14 Case Studies
14.1 Minnesota Pollution Control Agency (MPCA) Soil Background Case Study
This case study presents an example of a state regulatory agency establishing statewide default natural soil background values using data from an existing soil natural background study. The MPCA established their first set of statewide soil background values using the U.S. Geological Survey’s (USGS) Geochemical and Mineralogical Data for Soils of the conterminous United States ((MPCA 2016), (Smith et al. 2013)). The objective of USGS’s study was to sample for natural soil background, avoiding anthropogenic sources.
Soil screening values used to evaluate cleanup sites are generally derived by state regulatory agencies using the USEPA methodology (USEPA 1996), toxicity values, exposure parameters, and chemical-specific information. These values are purely risk based, intended to protect human health or the environment, and do not take natural soil background into consideration. MPCA’s soil screening values are called soil reference values (SRVs). When MPCA revised their SRVs to incorporate more recent toxicity and exposure parameters, they recognized that eight of the revised SRVs for inorganics could potentially be below natural background concentrations in soil. Those eight inorganics were aluminum, arsenic, barium, chromium, cobalt, iron, thallium, and vanadium. This case study describes the process MPCA used to determine whether the SRVs were below natural soil background concentrations and, if so, derive default soil background threshold values (BTVs).
14.1.1 Existing data
Since funding could not be obtained for MPCA to conduct a statewide soil background study, the agency evaluated existing studies that could be used to determine statewide background concentrations for the inorganics of interest.
A report by the Minnesota Geological Survey (Thorleifson et al. 2007) was considered, but the purpose of obtaining that data was for mineral exploration rather than to determine natural background concentrations of inorganics. Samples were obtained from areas thought to have higher concentrations of minerals rather than areas that were not impacted by anthropogenic sources. In addition, the study included both soil and sediment data that would not be easy to identify and separate (Thorleifson et al. 2007).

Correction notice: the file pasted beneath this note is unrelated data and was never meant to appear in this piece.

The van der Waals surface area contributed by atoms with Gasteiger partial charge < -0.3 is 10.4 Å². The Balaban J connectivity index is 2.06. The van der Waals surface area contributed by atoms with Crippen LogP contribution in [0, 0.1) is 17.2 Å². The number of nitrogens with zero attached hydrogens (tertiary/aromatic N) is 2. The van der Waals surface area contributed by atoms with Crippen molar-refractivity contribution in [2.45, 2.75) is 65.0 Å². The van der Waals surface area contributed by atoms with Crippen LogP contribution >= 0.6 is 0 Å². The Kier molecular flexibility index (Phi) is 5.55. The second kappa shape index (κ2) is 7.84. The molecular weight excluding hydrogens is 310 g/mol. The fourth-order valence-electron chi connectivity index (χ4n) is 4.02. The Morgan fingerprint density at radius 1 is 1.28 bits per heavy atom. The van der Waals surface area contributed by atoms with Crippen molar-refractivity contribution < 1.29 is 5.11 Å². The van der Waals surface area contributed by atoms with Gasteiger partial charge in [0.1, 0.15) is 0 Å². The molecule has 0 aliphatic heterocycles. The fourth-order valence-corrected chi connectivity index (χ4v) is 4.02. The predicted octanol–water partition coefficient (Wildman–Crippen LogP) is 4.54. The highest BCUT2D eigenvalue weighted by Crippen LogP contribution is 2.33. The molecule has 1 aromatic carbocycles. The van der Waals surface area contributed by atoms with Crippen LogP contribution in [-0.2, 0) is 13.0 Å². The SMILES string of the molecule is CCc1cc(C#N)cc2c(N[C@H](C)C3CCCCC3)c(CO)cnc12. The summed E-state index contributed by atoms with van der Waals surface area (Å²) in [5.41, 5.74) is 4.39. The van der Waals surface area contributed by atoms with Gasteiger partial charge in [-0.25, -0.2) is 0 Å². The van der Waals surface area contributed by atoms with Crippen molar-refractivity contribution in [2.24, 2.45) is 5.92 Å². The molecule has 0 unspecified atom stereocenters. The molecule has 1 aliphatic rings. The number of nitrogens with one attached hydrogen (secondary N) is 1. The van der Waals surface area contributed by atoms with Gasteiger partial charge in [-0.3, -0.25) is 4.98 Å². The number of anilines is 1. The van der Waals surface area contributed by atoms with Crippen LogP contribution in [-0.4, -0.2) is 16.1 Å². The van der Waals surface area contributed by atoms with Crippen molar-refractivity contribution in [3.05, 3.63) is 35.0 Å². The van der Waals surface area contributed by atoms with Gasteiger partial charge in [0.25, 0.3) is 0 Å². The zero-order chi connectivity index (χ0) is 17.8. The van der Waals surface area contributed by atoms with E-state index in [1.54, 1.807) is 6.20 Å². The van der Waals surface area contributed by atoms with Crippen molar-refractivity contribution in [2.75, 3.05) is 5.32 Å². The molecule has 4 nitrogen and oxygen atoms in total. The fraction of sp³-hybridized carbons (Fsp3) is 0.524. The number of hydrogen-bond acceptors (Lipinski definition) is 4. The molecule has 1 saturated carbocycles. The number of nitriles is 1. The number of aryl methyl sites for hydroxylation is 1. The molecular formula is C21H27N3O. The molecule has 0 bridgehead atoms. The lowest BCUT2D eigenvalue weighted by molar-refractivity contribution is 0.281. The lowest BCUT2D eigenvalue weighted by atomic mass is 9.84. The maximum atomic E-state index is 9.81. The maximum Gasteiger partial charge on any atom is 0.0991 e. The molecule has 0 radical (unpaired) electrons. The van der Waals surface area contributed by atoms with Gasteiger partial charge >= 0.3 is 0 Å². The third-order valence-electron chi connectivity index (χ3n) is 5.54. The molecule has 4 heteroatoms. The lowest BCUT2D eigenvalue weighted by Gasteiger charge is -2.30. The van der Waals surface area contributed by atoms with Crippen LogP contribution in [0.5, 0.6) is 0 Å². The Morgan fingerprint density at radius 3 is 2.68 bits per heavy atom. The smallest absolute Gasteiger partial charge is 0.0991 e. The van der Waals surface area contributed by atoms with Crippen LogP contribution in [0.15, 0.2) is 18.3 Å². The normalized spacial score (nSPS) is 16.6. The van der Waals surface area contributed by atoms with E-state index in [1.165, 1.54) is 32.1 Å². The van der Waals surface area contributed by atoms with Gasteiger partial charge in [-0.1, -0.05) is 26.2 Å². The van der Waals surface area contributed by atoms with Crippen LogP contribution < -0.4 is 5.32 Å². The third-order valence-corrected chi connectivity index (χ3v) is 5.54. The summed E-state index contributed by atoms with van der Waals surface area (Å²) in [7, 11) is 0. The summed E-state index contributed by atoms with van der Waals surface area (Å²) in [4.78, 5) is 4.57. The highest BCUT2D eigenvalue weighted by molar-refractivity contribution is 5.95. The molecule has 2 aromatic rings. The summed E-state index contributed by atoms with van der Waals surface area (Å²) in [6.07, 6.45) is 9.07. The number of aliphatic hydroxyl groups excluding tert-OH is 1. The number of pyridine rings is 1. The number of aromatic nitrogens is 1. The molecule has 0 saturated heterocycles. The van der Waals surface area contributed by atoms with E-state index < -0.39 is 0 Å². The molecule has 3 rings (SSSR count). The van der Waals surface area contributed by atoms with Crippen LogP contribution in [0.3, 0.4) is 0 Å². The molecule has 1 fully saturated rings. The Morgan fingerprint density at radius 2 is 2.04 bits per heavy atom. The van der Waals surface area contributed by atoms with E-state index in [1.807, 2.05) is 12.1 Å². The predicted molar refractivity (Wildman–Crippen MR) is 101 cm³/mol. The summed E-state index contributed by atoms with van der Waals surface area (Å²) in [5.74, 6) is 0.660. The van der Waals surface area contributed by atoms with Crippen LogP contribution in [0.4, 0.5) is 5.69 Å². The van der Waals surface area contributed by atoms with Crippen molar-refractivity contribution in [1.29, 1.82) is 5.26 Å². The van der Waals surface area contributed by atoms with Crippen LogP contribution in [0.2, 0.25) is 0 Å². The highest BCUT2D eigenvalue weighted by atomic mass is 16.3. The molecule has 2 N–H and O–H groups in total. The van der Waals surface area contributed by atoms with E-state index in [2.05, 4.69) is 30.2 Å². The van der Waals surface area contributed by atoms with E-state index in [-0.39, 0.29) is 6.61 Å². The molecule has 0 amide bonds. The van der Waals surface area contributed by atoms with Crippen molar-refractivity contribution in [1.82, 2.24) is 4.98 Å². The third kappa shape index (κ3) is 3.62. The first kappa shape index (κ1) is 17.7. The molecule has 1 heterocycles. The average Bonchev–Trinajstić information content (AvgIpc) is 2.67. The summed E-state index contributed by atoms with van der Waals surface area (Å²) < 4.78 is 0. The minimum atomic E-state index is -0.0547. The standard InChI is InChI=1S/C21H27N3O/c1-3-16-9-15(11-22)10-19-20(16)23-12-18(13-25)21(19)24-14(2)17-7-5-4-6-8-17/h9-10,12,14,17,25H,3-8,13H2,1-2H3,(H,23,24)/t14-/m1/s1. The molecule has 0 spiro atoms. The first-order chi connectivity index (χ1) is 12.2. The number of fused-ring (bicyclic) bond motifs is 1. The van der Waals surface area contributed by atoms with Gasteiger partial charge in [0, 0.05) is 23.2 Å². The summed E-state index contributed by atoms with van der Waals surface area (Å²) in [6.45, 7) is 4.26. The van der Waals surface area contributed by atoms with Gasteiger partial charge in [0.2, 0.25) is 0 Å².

Two studies often used to determine soil background concentrations of metals, the USGS Boerngen and Shacklette studies ((Boerngen and Shacklette 1981), (Shacklette and Boerngen 1984)), were considered. These studies include concentrations of metals and other trace elements in soil of the conterminous United States, with samples collected in the 1960s and 1970s. However, the USGS more recently conducted a national-scale geochemical and mineralogical survey of soils of the conterminous United States from 2007 to 2013 ((Smith et al. 2013) and (Smith et al. 2014)).
USGS Soil Geochemical and Mineralogical Background Study
The most recent and comprehensive U.S. soil geochemical and mineralogical background study was conducted by the USGS from 2007 to 2013. The USGS developed protocols, performed pilot studies, and collected soil samples across the conterminous United States to determine natural background concentrations for constituents, including inorganics (Smith et al. 2013). Sites were selected to represent a spatially balanced density of approximately one site per 1,600 km2 from areas unlikely to be contaminated. In total, 14,434 samples from nearly 5,000 sites were collected across the United States. Samples at each site included a surface sample collected from 0 to 5 centimeters, a composite of the soil A horizon, and a deeper sample called the soil C horizon, not exceeding a depth of approximately 80–100 cm.
Samples were prepared for analyses using standard USGS analytical protocols, which included air drying at ambient temperatures, sieving to less than 2 mm, followed by grinding to less than 150 µm. Prepared samples were aggressively digested using a four-acid mixture (hydrochloric, nitric, hydrofluoric, and perchloric) heated to temperatures between 125 and 150°C. This digestion method dissolves most silicate, sulfide, oxide, and carbonate minerals. Total element concentrations for 41 elements were measured by inductively coupled plasma-atomic emission spectrometry (ICP-AES) and by inductively coupled plasma-mass spectrometry (ICP-MS). Mercury, selenium, and arsenic were analyzed by single-element analytical methods. Organic carbon concentrations for the 0 to 5 cm soil and soil A horizon were calculated from the difference between analyzed inorganic carbon and total carbon. Mineralogy was determined for splits of the soil A and C horizons by a quantitative X-ray diffraction method. Smith et al. (2013) provides details of sample site selection and analytical methods, as well as all geochemical and mineralogical data. Interpolated maps displaying the data are available in Smith et al. (2014) and were also integrated into an interactive website (Smith et al. 2019).